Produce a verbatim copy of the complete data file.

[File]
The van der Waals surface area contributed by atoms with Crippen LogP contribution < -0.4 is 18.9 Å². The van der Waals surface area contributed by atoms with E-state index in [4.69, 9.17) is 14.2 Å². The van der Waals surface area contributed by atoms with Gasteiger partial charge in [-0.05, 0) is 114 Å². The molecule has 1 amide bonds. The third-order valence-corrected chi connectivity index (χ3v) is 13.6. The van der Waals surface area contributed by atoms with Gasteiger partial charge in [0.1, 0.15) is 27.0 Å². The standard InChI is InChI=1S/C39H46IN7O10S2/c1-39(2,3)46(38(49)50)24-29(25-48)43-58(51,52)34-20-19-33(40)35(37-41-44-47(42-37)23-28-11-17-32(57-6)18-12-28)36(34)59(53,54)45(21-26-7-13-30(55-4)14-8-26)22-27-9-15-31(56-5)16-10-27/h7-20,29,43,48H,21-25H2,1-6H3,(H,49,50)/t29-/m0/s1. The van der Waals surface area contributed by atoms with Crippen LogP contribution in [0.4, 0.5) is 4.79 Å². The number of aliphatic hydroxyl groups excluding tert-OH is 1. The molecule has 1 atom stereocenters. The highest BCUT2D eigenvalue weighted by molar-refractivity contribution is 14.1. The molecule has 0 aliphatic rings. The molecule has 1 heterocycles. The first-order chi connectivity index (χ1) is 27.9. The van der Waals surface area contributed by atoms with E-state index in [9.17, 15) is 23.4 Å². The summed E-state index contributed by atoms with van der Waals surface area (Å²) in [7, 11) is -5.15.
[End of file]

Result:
The van der Waals surface area contributed by atoms with Crippen LogP contribution < -0.4 is 18.9 Å². The van der Waals surface area contributed by atoms with E-state index in [4.69, 9.17) is 14.2 Å². The van der Waals surface area contributed by atoms with Gasteiger partial charge in [-0.05, 0) is 114 Å². The molecule has 1 amide bonds. The third-order valence-corrected chi connectivity index (χ3v) is 13.6. The van der Waals surface area contributed by atoms with Gasteiger partial charge in [0.1, 0.15) is 27.0 Å². The standard InChI is InChI=1S/C39H46IN7O10S2/c1-39(2,3)46(38(49)50)24-29(25-48)43-58(51,52)34-20-19-33(40)35(37-41-44-47(42-37)23-28-11-17-32(57-6)18-12-28)36(34)59(53,54)45(21-26-7-13-30(55-4)14-8-26)22-27-9-15-31(56-5)16-10-27/h7-20,29,43,48H,21-25H2,1-6H3,(H,49,50)/t29-/m0/s1. The van der Waals surface area contributed by atoms with Crippen LogP contribution in [0.4, 0.5) is 4.79 Å². The number of aliphatic hydroxyl groups excluding tert-OH is 1. The molecule has 1 atom stereocenters. The highest BCUT2D eigenvalue weighted by molar-refractivity contribution is 14.1. The molecule has 0 aliphatic rings. The molecule has 1 heterocycles. The first-order chi connectivity index (χ1) is 27.9. The van der Waals surface area contributed by atoms with E-state index in [9.17, 15) is 23.4 Å². The summed E-state index contributed by atoms with van der Waals surface area (Å²) in [7, 11) is -5.15.